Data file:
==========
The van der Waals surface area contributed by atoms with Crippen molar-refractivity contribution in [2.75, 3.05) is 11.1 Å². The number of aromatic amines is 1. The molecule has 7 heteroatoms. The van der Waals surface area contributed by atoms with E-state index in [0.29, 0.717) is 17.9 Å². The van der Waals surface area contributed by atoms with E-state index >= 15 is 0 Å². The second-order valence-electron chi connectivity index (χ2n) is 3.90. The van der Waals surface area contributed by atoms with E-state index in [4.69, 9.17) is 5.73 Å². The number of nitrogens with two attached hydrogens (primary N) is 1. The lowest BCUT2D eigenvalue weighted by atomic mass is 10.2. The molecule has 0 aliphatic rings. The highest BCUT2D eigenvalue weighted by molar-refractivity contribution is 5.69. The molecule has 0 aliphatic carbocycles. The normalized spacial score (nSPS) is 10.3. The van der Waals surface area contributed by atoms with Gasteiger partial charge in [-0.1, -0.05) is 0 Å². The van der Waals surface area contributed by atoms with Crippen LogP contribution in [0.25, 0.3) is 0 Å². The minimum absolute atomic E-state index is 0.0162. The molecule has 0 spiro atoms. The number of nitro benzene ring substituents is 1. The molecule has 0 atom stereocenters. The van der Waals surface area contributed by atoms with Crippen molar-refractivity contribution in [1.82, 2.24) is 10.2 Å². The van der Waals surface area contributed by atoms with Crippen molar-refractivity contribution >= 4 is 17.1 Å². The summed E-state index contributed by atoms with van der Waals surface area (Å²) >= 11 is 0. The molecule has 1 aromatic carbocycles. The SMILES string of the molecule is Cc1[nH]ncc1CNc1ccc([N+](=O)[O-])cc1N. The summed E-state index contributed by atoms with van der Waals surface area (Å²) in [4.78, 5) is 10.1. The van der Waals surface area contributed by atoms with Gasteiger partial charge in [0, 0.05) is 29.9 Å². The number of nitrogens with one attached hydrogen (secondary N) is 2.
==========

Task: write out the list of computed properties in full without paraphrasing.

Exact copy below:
The van der Waals surface area contributed by atoms with Crippen molar-refractivity contribution in [2.75, 3.05) is 11.1 Å². The number of aromatic amines is 1. The molecule has 7 heteroatoms. The van der Waals surface area contributed by atoms with E-state index in [0.29, 0.717) is 17.9 Å². The van der Waals surface area contributed by atoms with E-state index >= 15 is 0 Å². The second-order valence-electron chi connectivity index (χ2n) is 3.90. The van der Waals surface area contributed by atoms with E-state index in [4.69, 9.17) is 5.73 Å². The number of nitrogens with two attached hydrogens (primary N) is 1. The lowest BCUT2D eigenvalue weighted by atomic mass is 10.2. The molecule has 0 aliphatic rings. The highest BCUT2D eigenvalue weighted by molar-refractivity contribution is 5.69. The molecule has 0 aliphatic carbocycles. The normalized spacial score (nSPS) is 10.3. The van der Waals surface area contributed by atoms with Gasteiger partial charge in [-0.1, -0.05) is 0 Å². The van der Waals surface area contributed by atoms with Crippen LogP contribution in [0.25, 0.3) is 0 Å². The minimum absolute atomic E-state index is 0.0162. The molecule has 0 spiro atoms. The number of nitro benzene ring substituents is 1. The molecule has 0 atom stereocenters. The van der Waals surface area contributed by atoms with Crippen molar-refractivity contribution in [1.82, 2.24) is 10.2 Å². The van der Waals surface area contributed by atoms with Crippen molar-refractivity contribution >= 4 is 17.1 Å². The summed E-state index contributed by atoms with van der Waals surface area (Å²) >= 11 is 0. The molecule has 1 aromatic carbocycles. The SMILES string of the molecule is Cc1[nH]ncc1CNc1ccc([N+](=O)[O-])cc1N. The summed E-state index contributed by atoms with van der Waals surface area (Å²) in [4.78, 5) is 10.1. The van der Waals surface area contributed by atoms with Gasteiger partial charge in [0, 0.05) is 29.9 Å². The number of nitrogens with one attached hydrogen (secondary N) is 2.